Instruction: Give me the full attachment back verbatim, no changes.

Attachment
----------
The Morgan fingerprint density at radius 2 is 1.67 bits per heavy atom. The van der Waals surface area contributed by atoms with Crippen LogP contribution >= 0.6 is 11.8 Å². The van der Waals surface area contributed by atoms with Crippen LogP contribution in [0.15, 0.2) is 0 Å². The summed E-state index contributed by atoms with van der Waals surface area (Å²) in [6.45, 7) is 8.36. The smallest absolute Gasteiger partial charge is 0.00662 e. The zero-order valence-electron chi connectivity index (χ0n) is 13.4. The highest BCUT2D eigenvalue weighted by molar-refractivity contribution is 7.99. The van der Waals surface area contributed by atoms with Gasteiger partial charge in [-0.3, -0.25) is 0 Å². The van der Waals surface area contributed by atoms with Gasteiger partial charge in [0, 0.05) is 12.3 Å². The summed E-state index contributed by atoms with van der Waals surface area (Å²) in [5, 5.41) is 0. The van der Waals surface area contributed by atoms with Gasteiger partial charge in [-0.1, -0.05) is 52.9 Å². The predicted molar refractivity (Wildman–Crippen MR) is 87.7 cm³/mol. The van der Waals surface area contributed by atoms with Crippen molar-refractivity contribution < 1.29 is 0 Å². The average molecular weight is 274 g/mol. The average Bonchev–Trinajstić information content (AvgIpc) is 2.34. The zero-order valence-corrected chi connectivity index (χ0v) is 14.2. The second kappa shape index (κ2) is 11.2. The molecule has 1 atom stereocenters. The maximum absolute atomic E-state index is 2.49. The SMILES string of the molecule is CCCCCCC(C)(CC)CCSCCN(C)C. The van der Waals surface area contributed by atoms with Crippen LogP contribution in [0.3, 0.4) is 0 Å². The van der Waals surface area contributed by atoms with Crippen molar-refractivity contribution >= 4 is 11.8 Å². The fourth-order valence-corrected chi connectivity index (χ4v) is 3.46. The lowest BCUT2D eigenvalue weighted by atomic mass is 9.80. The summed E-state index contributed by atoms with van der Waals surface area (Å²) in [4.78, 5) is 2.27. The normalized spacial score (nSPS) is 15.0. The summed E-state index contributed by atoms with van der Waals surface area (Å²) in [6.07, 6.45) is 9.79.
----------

The Morgan fingerprint density at radius 2 is 1.67 bits per heavy atom. The van der Waals surface area contributed by atoms with Crippen LogP contribution >= 0.6 is 11.8 Å². The van der Waals surface area contributed by atoms with Crippen LogP contribution in [0.15, 0.2) is 0 Å². The summed E-state index contributed by atoms with van der Waals surface area (Å²) in [6.45, 7) is 8.36. The smallest absolute Gasteiger partial charge is 0.00662 e. The zero-order valence-electron chi connectivity index (χ0n) is 13.4. The highest BCUT2D eigenvalue weighted by molar-refractivity contribution is 7.99. The van der Waals surface area contributed by atoms with Gasteiger partial charge in [-0.3, -0.25) is 0 Å². The van der Waals surface area contributed by atoms with Gasteiger partial charge in [0, 0.05) is 12.3 Å². The summed E-state index contributed by atoms with van der Waals surface area (Å²) in [5, 5.41) is 0. The van der Waals surface area contributed by atoms with Gasteiger partial charge in [-0.1, -0.05) is 52.9 Å². The predicted molar refractivity (Wildman–Crippen MR) is 87.7 cm³/mol. The van der Waals surface area contributed by atoms with Crippen molar-refractivity contribution < 1.29 is 0 Å². The average molecular weight is 274 g/mol. The average Bonchev–Trinajstić information content (AvgIpc) is 2.34. The zero-order valence-corrected chi connectivity index (χ0v) is 14.2. The second kappa shape index (κ2) is 11.2. The molecule has 1 atom stereocenters. The maximum absolute atomic E-state index is 2.49. The SMILES string of the molecule is CCCCCCC(C)(CC)CCSCCN(C)C. The van der Waals surface area contributed by atoms with Crippen LogP contribution in [0.3, 0.4) is 0 Å². The van der Waals surface area contributed by atoms with Crippen molar-refractivity contribution >= 4 is 11.8 Å². The fourth-order valence-corrected chi connectivity index (χ4v) is 3.46. The lowest BCUT2D eigenvalue weighted by atomic mass is 9.80. The summed E-state index contributed by atoms with van der Waals surface area (Å²) in [4.78, 5) is 2.27. The normalized spacial score (nSPS) is 15.0. The summed E-state index contributed by atoms with van der Waals surface area (Å²) in [6.07, 6.45) is 9.79.